Paul arrives in Ephesus and stays for a brief while. As was his custom, he began by entering into the synagogue and reasoning with the Jews. Once he felt secure in his departure, he bids farewell to Priscilla and Aquila. Though they ask him to remain, he declines stating that he must keep the coming feast in Jerusalem. While it doesn’t state exactly which feast he is referring to, it is worth noting that even this early in the Church history, there is already evidence of liturgal calendars and festal cycles.
Then the story shifts to something which we must pay careful attention to. Apollos comes to Ephesus. And the Scripture describes him as “an eloquent man and mighty in the Scriptures.” It tells us that he “had been instructed in the way of the Lord; and being fervent in spirit, he spoke and taught accurately the things of the Lord.”
Now, consider this. This man, who was not yet in the Church, comes in fervently proclaiming Christ, accurately teaching with full knowledge of the Scriptures. And yet, what happens when he arrives? He concedes to Aquila and Priscilla when they approach him. Rather than pridefully rejecting the teaching of these two tent-makers, one of whom is a woman (offensive to most educated men of the time in question), he acknowledges that there is much to learn from joining himself to the Church to receive their teaching.
This displays unequivocally the importance of the Church in our lives. Apollos was not an ignorant man, as could be said about others in Scripture. Here we see a man who could boldly rebuke the Jews using the Scriptures, thus he was highly educated. A well educated man who had been properly taught the ways of the Lord. And yet, for all of his education, for all of his knowledge, even he acquiesces to being joined with the Church, and humbly accepts her teachings, even though the vessels chosen by God are often “less-qualified” by cultural standards. The single wisest theologian of all time would be foolish compared to the wisdom that exists within the Church, with thousands of years of wise and studied men, anointed of the Holy Spirit, and he realizes that. Rather than seeking his own glory and causing division, he joins himself to the one true Church and adds to it’s strength.
Our generation too often does the exact opposite. In a post-reformation era, we would see reliance on the Church and the writings of the Fathers as weakness, relying solely on our own wisdom to understand the things of God. In our turning away from the traditional teachings of the Church, we have removed the very foundation upon which the truth of the Gospel is built. In proclaiming the Scriptures to be the one governing authority, we instead trust in our own wisdom, finding whatever we seek to find contained therein. The early Church sought unity and fought against division, the contemporary Church seems to thrive on that very division. The reason Peter warns us so strongly against personal interpretation is that he understands that you can find in the Scripture whatever you search for. Francis Chan once said, “look for any sin you want to justify and I can find a verse that will justify it for you.” And that’s true. Once we remove the foundation of the teachings of the Church, no one can ever say someone else is wrong, because it’s all a matter of interpretation. John Macarthur and Joel Osteen both quote the Scriptures, so if the Scripture is the sole authority, then no one could ever declare either of them to be wrong.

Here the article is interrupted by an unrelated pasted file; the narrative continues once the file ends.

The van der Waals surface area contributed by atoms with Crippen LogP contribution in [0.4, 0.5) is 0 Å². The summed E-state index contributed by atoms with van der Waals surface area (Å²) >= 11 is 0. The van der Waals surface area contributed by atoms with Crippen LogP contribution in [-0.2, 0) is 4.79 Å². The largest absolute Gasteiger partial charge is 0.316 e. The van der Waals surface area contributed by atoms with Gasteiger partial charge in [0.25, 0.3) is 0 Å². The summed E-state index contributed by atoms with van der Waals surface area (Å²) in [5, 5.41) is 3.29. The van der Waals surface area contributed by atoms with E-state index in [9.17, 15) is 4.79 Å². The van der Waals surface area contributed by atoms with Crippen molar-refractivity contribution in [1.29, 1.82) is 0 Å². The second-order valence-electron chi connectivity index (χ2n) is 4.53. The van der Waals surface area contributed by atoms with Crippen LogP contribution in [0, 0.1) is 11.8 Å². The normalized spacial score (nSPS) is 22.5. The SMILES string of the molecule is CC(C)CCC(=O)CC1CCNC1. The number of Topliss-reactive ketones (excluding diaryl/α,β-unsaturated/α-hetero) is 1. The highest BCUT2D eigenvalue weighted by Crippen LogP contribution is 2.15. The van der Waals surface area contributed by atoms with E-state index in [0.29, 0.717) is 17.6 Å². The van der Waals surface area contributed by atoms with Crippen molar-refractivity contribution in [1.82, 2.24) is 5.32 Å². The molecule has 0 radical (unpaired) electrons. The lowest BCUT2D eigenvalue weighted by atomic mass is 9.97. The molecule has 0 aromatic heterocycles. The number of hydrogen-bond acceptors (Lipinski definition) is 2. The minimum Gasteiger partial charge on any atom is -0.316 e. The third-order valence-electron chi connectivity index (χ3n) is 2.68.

No, my beloved brethern, like Apollos, we must be educated in the Scripture, but we must cling to the foundation of the Truth the Church has handed down for nearly two thousand years to help us understand that Scripture. I can here only speak for myself, but I highly revere the words of Scripture. And, because of that, I consider my eternity to be far too important to trust to my own finite wisdom. If my car stops moving, I take it to a mechanic to find out why. If I have pains in my chest, I go to a doctor to seek treatment. In every are in my life, there are those who are experts whom I trust more than my own wisdom. Thus, when it comes to something as important as eternity, why would I trust in my own wisdom? I would rather go to the house of the Lord, the Church, to learn the words of the Lord and their meaning.
Christ is in our midst.